Reducing all sources of greenhouse gases is important. Below we start with what an individual can do in his or her own home or school; such individual behavior change has traditionally been the focus of environmental education. Next, we talk about what people can do working together in their communities. We cannot mitigate or adapt to climate change without collective action, and thus environmental educators need to expand their efforts to get students, families, and neighbors working together to address climate change. Further, environmental educators can help people influence business and government policies.
Individual and Household Behaviors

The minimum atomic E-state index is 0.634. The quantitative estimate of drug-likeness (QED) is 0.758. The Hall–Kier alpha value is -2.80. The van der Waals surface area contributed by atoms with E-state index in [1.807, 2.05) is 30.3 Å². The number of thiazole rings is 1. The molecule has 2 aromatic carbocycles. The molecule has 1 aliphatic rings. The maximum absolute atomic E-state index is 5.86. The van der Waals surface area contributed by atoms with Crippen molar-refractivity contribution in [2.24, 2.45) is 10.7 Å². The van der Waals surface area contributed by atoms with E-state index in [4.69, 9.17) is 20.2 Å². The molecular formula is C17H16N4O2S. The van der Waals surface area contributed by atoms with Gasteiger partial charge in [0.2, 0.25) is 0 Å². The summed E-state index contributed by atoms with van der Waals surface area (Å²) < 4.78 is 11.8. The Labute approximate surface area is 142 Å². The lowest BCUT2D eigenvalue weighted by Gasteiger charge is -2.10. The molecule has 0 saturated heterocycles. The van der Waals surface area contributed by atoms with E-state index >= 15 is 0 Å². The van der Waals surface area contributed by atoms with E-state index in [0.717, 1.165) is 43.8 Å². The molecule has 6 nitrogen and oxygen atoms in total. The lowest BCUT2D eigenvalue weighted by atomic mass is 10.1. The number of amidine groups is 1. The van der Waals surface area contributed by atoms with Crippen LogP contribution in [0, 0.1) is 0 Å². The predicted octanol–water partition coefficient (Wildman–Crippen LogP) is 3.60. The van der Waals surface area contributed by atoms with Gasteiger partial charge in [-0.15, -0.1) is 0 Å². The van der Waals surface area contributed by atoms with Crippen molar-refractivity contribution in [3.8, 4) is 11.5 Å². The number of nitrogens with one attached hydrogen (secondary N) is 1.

In deciding how to reduce greenhouse gases, it is important to consider the sectors—electricity production, transportation, industry, commercial and residential, and agriculture—that contribute the most emissions. Burning fossil fuels in electricity production accounts for 29 percent of U.S. greenhouse gas emissions (figure 1.3). Thirty-three percent of that electricity is consumed in homes and businesses. Thus, the first question one might ask is, ‘‘How can I reduce electricity use in my home and at work?’’ The U.S. Environmental Protection Agency (EPA) has a number of recommendations, including purchasing Energy Star appliances and paying attention to your heating and cooling system, which can use up to half of a home’s energy consumption. In many counties and cities, a univer- sity extension or other program provides guidance on ways to avoid heat loss in your home and to install rooftop and community solar arrays, heat pumps, and smart meters that enable the consumer to monitor energy consumption and shift energy use to off-peak hours.36 Nonprofit organizations, government offices, and engineering firms also can advise about financing options, including government incentive programs.